Composer Felicity Wilcox is determined to change the narrative of gender discrimination in the music industry forever.
The ARIA nominated pianist and UTS lecturer has a bunch of achievements under her belt, the latest being an album of classical chamber music titled Uncovered Ground.
The album is an outstanding collection of her work and includes the internationally renowned track People of this Place, a piece dedicated to the traditional owners of the land that inspired it – the Eora Nation. But it’s just one of her passions.
Wilcox makes one thing abundantly clear in our interview: becoming a successful woman within the music industry is no easy feat. When you think of iconic film soundtracks, the dramatic and grand melody composed by John Williams for Star Wars, or the upbeat and exciting opening tune from the Pirates of the Caribbean by Hanz Zimmer might come to mind. But how many women could you name that have written film scores?
“It was just ongoing, after three decades in the industry I just got to the point where I had to start speaking out,” Wilcox says. “A lot of my traditional published work is around gender in the music industry and how problematic it is… all the numbers are terrible.”
Wilcox is referring to the proportion of female screen composers in Australia – which is at 11-13 per cent. In art and classical music performance the numbers are even lower, at around 4 per cent. She is about to launch a survey through APRA (Australasian Performing Rights Association), with the help of UTS, to collect gender representation stats across all genres (songwriting, production, art music) to understand the number of female and gender non-conforming composers in the industry.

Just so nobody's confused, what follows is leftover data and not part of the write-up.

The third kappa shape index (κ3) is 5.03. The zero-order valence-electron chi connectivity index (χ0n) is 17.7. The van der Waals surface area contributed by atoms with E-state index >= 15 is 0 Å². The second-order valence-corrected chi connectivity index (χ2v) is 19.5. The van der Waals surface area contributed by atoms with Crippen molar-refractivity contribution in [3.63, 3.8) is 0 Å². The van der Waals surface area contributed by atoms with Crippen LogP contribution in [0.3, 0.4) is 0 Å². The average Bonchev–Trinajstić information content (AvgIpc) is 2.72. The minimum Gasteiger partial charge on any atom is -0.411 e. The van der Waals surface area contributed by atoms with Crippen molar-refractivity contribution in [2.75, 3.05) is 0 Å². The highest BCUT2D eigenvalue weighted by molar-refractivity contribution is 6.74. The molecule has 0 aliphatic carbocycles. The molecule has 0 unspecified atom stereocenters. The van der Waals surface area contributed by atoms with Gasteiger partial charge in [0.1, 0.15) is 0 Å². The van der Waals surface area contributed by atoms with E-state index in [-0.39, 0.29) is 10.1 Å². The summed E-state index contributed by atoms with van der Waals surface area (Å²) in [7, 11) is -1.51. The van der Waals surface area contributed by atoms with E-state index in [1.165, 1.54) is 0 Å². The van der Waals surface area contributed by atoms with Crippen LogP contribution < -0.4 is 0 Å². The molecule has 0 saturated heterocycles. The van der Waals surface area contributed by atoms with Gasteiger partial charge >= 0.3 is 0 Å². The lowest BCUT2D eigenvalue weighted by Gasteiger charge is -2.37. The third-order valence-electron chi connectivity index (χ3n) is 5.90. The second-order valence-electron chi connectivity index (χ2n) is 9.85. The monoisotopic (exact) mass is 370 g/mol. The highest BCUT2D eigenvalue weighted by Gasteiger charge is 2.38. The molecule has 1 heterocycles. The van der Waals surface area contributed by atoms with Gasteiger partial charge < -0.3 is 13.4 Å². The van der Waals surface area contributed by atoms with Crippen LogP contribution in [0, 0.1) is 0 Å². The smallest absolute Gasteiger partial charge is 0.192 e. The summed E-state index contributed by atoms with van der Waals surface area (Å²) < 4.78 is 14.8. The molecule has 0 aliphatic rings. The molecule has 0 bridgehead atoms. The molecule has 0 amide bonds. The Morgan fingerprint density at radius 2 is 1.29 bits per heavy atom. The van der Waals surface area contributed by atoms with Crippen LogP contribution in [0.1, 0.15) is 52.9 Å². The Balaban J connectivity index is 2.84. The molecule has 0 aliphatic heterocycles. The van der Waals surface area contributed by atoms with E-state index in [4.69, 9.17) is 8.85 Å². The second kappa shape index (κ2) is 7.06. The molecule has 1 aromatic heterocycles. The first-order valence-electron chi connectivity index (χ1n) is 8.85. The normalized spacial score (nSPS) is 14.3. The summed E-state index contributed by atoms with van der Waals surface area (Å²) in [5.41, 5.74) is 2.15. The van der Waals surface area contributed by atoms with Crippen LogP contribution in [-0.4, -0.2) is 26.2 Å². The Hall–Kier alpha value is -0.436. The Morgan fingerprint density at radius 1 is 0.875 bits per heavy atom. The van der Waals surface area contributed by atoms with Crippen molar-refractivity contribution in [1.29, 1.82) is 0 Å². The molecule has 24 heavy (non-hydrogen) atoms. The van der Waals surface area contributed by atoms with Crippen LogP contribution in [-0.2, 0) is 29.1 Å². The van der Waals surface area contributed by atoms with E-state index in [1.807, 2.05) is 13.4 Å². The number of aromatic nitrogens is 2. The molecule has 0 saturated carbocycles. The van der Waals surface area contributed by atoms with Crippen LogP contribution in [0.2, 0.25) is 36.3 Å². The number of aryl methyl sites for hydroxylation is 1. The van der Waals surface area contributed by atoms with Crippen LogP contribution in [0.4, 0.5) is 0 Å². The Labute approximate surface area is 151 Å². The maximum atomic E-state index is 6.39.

“There’s not much data about gender non-conforming composers, we don’t have a fix on those numbers yet,” she says. “If we’re going to speak to that community’s specific concerns, we need to understand what those concerns are.”
The discrepancy between genders is even more noticeable when you work in the industry. Wilcox started music composition during the techno, synth centric decade that was the ’80s. While fluro activewear was hitting the streets, Wilcox was working in dark corners of studios, being forced into the shadows by her own peers when it mattered and shown attention when it didn’t.